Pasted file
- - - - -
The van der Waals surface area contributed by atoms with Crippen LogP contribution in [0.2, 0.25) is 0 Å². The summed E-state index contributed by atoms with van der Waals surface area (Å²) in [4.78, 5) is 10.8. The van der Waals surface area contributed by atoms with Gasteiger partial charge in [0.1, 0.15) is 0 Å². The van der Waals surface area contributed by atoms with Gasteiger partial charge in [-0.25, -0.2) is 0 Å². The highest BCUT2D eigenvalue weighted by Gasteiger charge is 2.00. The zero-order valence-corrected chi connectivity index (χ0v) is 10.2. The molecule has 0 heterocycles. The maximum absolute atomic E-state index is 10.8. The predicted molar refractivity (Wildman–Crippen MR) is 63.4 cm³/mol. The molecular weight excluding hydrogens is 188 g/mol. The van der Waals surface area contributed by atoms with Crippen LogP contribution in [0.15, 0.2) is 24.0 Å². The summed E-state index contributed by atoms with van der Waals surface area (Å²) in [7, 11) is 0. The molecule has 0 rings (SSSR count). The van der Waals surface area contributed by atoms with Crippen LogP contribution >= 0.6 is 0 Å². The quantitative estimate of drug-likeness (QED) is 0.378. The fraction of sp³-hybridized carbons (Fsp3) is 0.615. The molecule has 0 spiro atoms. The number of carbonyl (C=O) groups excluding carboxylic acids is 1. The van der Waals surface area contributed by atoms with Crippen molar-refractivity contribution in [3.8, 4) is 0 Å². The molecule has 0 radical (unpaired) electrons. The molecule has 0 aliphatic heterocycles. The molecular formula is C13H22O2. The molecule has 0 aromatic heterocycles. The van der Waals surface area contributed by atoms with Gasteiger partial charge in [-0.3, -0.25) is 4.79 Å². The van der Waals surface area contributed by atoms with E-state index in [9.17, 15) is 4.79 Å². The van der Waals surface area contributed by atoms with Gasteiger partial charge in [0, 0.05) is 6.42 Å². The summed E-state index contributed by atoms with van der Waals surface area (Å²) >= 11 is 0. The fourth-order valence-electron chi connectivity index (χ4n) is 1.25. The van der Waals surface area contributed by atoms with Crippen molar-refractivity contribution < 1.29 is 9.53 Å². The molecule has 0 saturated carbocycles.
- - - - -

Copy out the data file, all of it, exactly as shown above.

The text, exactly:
The van der Waals surface area contributed by atoms with Crippen LogP contribution in [0.2, 0.25) is 0 Å². The summed E-state index contributed by atoms with van der Waals surface area (Å²) in [4.78, 5) is 10.8. The van der Waals surface area contributed by atoms with Gasteiger partial charge in [0.1, 0.15) is 0 Å². The van der Waals surface area contributed by atoms with Gasteiger partial charge in [-0.25, -0.2) is 0 Å². The highest BCUT2D eigenvalue weighted by Gasteiger charge is 2.00. The zero-order valence-corrected chi connectivity index (χ0v) is 10.2. The molecule has 0 heterocycles. The maximum absolute atomic E-state index is 10.8. The predicted molar refractivity (Wildman–Crippen MR) is 63.4 cm³/mol. The molecular weight excluding hydrogens is 188 g/mol. The van der Waals surface area contributed by atoms with Crippen LogP contribution in [0.15, 0.2) is 24.0 Å². The summed E-state index contributed by atoms with van der Waals surface area (Å²) in [7, 11) is 0. The molecule has 0 rings (SSSR count). The van der Waals surface area contributed by atoms with Crippen LogP contribution >= 0.6 is 0 Å². The quantitative estimate of drug-likeness (QED) is 0.378. The fraction of sp³-hybridized carbons (Fsp3) is 0.615. The molecule has 0 spiro atoms. The number of carbonyl (C=O) groups excluding carboxylic acids is 1. The van der Waals surface area contributed by atoms with Crippen molar-refractivity contribution in [3.8, 4) is 0 Å². The molecule has 0 radical (unpaired) electrons. The molecule has 0 aliphatic heterocycles. The molecular formula is C13H22O2. The molecule has 0 aromatic heterocycles. The van der Waals surface area contributed by atoms with Gasteiger partial charge in [-0.3, -0.25) is 4.79 Å². The van der Waals surface area contributed by atoms with E-state index in [9.17, 15) is 4.79 Å². The van der Waals surface area contributed by atoms with Gasteiger partial charge in [0, 0.05) is 6.42 Å². The summed E-state index contributed by atoms with van der Waals surface area (Å²) >= 11 is 0. The fourth-order valence-electron chi connectivity index (χ4n) is 1.25. The van der Waals surface area contributed by atoms with Crippen molar-refractivity contribution < 1.29 is 9.53 Å². The molecule has 0 saturated carbocycles.